Shea Weber Offer Sheet: What You Need To Know

WASHINGTON - OCTOBER 03: Alex Ovechkin #8 of the Washington Capitals passes the puck pass Shea Weber #6 of the Nashville Predators at Verizon Center on October 3 2010 in Washington DC. (Photo by Greg Fiume/Getty Images)

Well, this was a fantastic way to wake up this morning. And by "fantastic" I actually mean "horrifying." I've seen a bunch of questions on this already, so I figured I'd go through everything here.

1) OK, what happens now?

The Nashville Predators have seven days to match the deal. If they match the deal, it's the exact contract he signed with Philadelphia, then he simply returns to Nashville as though the Predators negotiated the deal and he signed it. The Flyers will not have to give up any compensation. If the Predatora decide not to match, however, then Weber's 14-year deal with the Flyers becomes valid and Philadelphia forfeits four first round draft picks (their next four, consecutively) in exchange.

Join me after the jump for more.

2) Does this mean Weber wants out of Nashville?

Not exactly. Weber and the Predators were in talks over a contract, but obviously nothing got done. Weber probably wants a huge, front-loaded contract while it was still protected by the CBA and the Flyers have the cash to do just that. Remember, if you're paying a guy $20-million in the first year of a long-term deal, his cap hit might only be $7-million, but the team still has to pay the exact salary. Some teams can't afford to do this (see, New Jersey Devils in the Zach Parise situation). So while this move guarantees that Weber would play in Philadelphia, it doesn't mean he neccisarily wants to leave Nashville. He just wanted this deal.

3) Can the Predators trade Weber's rights now?

No. At the start of next year Weber can only be on two teams, the Flyers or the Predators. The Predators can either match (they keep him) or not (Philadelphia gets him). Those are the only options. The Predators can keep him and then trade him down the road, but that's unlikely.

4) Why wouldn't the Predators match?

Let me be clear about something here, I would be shocked (read: astounded) if Nashville let him walk. Four first round picks (that would all be in the 20's, you would assume) isn't anywhere near the haul the Predators could have gotten for him. However, it's worth noting that with a new CBA coming around, those are a lot of guaranteed dollars for a whole hell of a lot of years. Nashville could balk at the deal, decide they don't feel like guaranteeing Weber a deal when there might not be a season and let him and his truck of money drive away. Again, unlikely, but it could happen.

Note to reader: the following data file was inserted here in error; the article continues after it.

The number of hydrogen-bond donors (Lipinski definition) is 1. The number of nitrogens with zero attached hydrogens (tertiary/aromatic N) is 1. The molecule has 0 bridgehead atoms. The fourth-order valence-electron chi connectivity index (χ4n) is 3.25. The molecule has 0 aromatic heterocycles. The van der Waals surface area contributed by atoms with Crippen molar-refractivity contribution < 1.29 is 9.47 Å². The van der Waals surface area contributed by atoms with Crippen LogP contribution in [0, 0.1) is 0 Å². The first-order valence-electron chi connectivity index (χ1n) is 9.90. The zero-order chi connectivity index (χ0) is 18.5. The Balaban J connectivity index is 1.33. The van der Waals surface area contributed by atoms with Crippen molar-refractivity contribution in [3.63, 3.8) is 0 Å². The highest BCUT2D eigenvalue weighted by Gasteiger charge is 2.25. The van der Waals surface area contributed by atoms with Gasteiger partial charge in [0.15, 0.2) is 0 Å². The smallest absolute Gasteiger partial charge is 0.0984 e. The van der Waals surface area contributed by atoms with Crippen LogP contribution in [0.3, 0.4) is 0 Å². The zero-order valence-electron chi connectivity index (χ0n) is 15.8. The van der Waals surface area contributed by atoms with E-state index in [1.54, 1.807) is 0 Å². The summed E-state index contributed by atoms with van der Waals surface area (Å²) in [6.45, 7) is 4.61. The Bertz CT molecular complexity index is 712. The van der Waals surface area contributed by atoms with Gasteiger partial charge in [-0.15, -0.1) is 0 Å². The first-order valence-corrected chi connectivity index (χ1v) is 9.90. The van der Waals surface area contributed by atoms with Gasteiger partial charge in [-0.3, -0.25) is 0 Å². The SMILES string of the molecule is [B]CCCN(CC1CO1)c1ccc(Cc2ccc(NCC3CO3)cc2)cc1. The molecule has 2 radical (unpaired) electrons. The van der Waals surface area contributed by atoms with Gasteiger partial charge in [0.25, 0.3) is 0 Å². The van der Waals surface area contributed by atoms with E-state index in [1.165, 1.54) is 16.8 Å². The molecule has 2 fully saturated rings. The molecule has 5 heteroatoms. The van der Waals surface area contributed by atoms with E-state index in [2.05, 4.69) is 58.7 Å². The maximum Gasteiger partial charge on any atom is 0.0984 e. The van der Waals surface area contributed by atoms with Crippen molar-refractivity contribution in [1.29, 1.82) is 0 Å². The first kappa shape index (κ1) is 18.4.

5) What happens if the Predators walk?

Deep breaths. The Flyers would become a whole hell of a lot better. They would be, intelligently, solving one of their biggest issues (defense) while adding a lethal power play threat. They would become hands-down favorites in the Atlantic, and they would force Glen Sather's hand a little in the sense that he would have to also find a way to upgrade his club. We will get into more detail about this if it happens. For now, let's wait and see.

6) Was Sather in on Weber at all?

Yes, according to reports the Rangers and Predators had serious trade discussions revolving around the coveted defenseman. But it's likely the Predators wanted the likes of Chris Kreider and most certianly Ryan McDonagh. Sather, I'm sure, balked at both and the two sides probably didn't come very close. To be fair, it doesn't sound like any team did come very close. And, personally, I would have loved to see Weber on Broadway, but not at the expense of Kreider or McDonagh. As I speculated last week: Would his price tag be worth it?

7) If Nashville elects to match, does this deal impact the Rangers at all?

My guess would be yes. Even if the Predators keep Weber this still sends shockwaves through the Atlantic. The Flyers are thisclose to making their team MUCH better, and obviously are willing to do whatever it takes. Remember, the Flyers haven't been too keen on draft picks and youth. The Rangers' ideology is the opposite. It worked better for New York last year. But the point remains the same, the Atlantic is improving. This doesn't mean Sather needs to panic-deal for Rick Nash -- remember, this is exactly what Scott Howson has been waiting for. Sather can still stay patient, he would just need to look outside the box a little.

Deep breaths. Thoughts?

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